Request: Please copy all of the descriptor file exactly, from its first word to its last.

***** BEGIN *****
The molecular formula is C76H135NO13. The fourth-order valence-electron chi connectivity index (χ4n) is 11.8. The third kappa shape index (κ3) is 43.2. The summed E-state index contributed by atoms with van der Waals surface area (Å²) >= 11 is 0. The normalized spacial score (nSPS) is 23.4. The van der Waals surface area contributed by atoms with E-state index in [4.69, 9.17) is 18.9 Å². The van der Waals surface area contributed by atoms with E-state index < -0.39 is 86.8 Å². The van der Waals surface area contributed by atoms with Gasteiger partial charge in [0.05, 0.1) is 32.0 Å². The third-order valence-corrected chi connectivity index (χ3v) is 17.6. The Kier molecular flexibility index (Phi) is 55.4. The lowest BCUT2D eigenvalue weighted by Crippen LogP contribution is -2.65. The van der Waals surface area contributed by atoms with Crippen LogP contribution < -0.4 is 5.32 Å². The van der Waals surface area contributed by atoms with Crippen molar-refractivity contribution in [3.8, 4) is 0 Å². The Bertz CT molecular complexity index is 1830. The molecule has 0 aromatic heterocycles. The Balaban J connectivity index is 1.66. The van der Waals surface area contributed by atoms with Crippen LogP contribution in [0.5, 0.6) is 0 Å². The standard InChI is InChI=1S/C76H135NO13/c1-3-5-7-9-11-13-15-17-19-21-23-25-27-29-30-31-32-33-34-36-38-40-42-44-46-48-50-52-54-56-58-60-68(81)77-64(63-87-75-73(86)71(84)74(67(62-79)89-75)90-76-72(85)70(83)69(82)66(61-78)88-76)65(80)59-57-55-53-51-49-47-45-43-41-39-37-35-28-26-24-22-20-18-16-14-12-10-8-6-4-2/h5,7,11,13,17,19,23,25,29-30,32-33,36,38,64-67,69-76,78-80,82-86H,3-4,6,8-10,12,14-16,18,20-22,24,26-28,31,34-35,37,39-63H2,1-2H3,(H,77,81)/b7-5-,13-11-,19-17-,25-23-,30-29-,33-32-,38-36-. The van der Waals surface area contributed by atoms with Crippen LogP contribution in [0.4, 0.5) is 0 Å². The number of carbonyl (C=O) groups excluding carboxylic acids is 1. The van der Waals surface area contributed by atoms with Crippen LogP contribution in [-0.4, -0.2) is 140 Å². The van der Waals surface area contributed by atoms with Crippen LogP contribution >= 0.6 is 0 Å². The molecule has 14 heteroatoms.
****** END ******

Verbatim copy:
The molecular formula is C76H135NO13. The fourth-order valence-electron chi connectivity index (χ4n) is 11.8. The third kappa shape index (κ3) is 43.2. The summed E-state index contributed by atoms with van der Waals surface area (Å²) >= 11 is 0. The normalized spacial score (nSPS) is 23.4. The van der Waals surface area contributed by atoms with E-state index in [4.69, 9.17) is 18.9 Å². The van der Waals surface area contributed by atoms with E-state index < -0.39 is 86.8 Å². The van der Waals surface area contributed by atoms with Gasteiger partial charge in [0.05, 0.1) is 32.0 Å². The third-order valence-corrected chi connectivity index (χ3v) is 17.6. The Kier molecular flexibility index (Phi) is 55.4. The lowest BCUT2D eigenvalue weighted by Crippen LogP contribution is -2.65. The van der Waals surface area contributed by atoms with Crippen LogP contribution < -0.4 is 5.32 Å². The van der Waals surface area contributed by atoms with Crippen molar-refractivity contribution in [3.8, 4) is 0 Å². The Bertz CT molecular complexity index is 1830. The molecule has 0 aromatic heterocycles. The Balaban J connectivity index is 1.66. The van der Waals surface area contributed by atoms with Crippen LogP contribution in [0.5, 0.6) is 0 Å². The standard InChI is InChI=1S/C76H135NO13/c1-3-5-7-9-11-13-15-17-19-21-23-25-27-29-30-31-32-33-34-36-38-40-42-44-46-48-50-52-54-56-58-60-68(81)77-64(63-87-75-73(86)71(84)74(67(62-79)89-75)90-76-72(85)70(83)69(82)66(61-78)88-76)65(80)59-57-55-53-51-49-47-45-43-41-39-37-35-28-26-24-22-20-18-16-14-12-10-8-6-4-2/h5,7,11,13,17,19,23,25,29-30,32-33,36,38,64-67,69-76,78-80,82-86H,3-4,6,8-10,12,14-16,18,20-22,24,26-28,31,34-35,37,39-63H2,1-2H3,(H,77,81)/b7-5-,13-11-,19-17-,25-23-,30-29-,33-32-,38-36-. The van der Waals surface area contributed by atoms with Crippen LogP contribution in [0.4, 0.5) is 0 Å². The number of carbonyl (C=O) groups excluding carboxylic acids is 1. The van der Waals surface area contributed by atoms with Crippen LogP contribution in [-0.4, -0.2) is 140 Å². The van der Waals surface area contributed by atoms with Crippen LogP contribution >= 0.6 is 0 Å². The molecule has 14 heteroatoms.